As a way to force the school to close, in 1833 the State of Connecticut passed the “Black Law” making it illegal for the school to operate. At that time Crandall was arrested, spent a night in jail, and faced various charges until her case was dismissed in 1834. Following the case's dismissal, a mob of disgruntled and dissatisfied townspeople then attacked the school and forced it to close at which time Crandall married and left Connecticut. The “Black Law” was repealed in 1838 and years later, in 1886, the Connecticut Legislature honored Crandall with an annual pension. In 1995, Prudence Crandall was designated as the Official State Heroine of Connecticut and her former house and school became the Prudence Crandall Museum which is operated by the state.

Following Ellen's presentation at the Prudence Crandall House, we backtracked south down Route 169 to another home located on the historic Canterbury Green ...

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... a circa 1820 Federal-style house built for widow Sarah Adams. The front and side porch were added on later and I would also like to note that I attended 4-H there with several of my cousins when I was in junior high. I should probably also note that our 4-H leader, Elsie Hawes, once lamented to my mother that she feared I would "never be domesticated." Yikes.

In the 1850s the house was owned by Marvin H. Sanger, a merchant, banker and prominent Canterbury political figure. Mr. Sanger represented Canterbury in the State Legislature in 1857, 1860, 1882, 1887, and 1889 and was Secretary of State for four successive years from 1873 to 1877.

In 1908, Hiram Hawes purchased the house and in 1922 used the barn to the rear of the house as the manufacturing shop for his Split Bamboo Fly Fishing Rods which were widely known in their day and are quite the collector's items today.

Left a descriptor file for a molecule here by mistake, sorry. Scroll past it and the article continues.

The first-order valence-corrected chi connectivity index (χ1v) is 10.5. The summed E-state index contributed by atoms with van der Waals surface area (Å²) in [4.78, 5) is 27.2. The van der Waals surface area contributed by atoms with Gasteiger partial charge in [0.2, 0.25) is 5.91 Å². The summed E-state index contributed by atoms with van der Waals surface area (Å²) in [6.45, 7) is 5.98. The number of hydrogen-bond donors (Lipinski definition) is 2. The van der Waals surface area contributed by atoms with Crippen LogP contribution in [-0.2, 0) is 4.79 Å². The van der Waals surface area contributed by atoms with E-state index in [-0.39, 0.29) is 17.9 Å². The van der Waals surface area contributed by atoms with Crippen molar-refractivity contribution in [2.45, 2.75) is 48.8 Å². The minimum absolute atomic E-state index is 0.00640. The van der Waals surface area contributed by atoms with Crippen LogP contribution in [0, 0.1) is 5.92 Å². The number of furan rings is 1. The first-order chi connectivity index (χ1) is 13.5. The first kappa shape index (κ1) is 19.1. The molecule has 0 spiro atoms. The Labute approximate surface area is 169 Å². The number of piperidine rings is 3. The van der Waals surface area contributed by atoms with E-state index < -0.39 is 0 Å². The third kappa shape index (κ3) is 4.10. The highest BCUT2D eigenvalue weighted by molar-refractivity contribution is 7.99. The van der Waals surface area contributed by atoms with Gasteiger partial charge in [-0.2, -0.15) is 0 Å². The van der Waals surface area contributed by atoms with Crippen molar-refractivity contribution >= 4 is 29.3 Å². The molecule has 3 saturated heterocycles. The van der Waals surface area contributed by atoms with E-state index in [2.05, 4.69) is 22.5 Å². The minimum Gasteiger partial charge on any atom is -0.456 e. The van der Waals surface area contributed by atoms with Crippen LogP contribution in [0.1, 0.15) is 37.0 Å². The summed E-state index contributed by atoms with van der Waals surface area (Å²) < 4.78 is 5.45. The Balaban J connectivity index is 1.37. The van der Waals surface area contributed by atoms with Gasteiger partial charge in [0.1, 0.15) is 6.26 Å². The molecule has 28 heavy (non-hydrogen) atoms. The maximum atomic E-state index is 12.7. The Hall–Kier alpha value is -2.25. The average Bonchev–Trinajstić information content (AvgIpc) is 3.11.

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Leaving behind the former home of Hiram Hawes and his fly-fishing rods, we then walked to what some have said is the oldest house on Canterbury's Green, a circa-1800 Federal-style building which has an earlier cross-gambrel-roofed, one-and-a-half story rear ell (circa-1709) that was once the parsonage of Canterbury's very first minister, Mr. Samuel Estabrook who was installed as the town's pastor on June 13th, 1711.

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The town's first parsonage, which according to tradition was also used as a jail at one point in time, was also the home of Reverend James Cogswell who became pastor in 1744 and who ran a school for boys there before the Revolution. One of his more notable students was Benedict Arnold from nearby Norwich. You may have heard the name!

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Just a bit up Westminster Road from there was the last house on our tour of historic architecture and one that I have another personal connection to as my mom lived there as a young girl though long before she lived there, it was the home of George Washington Smith.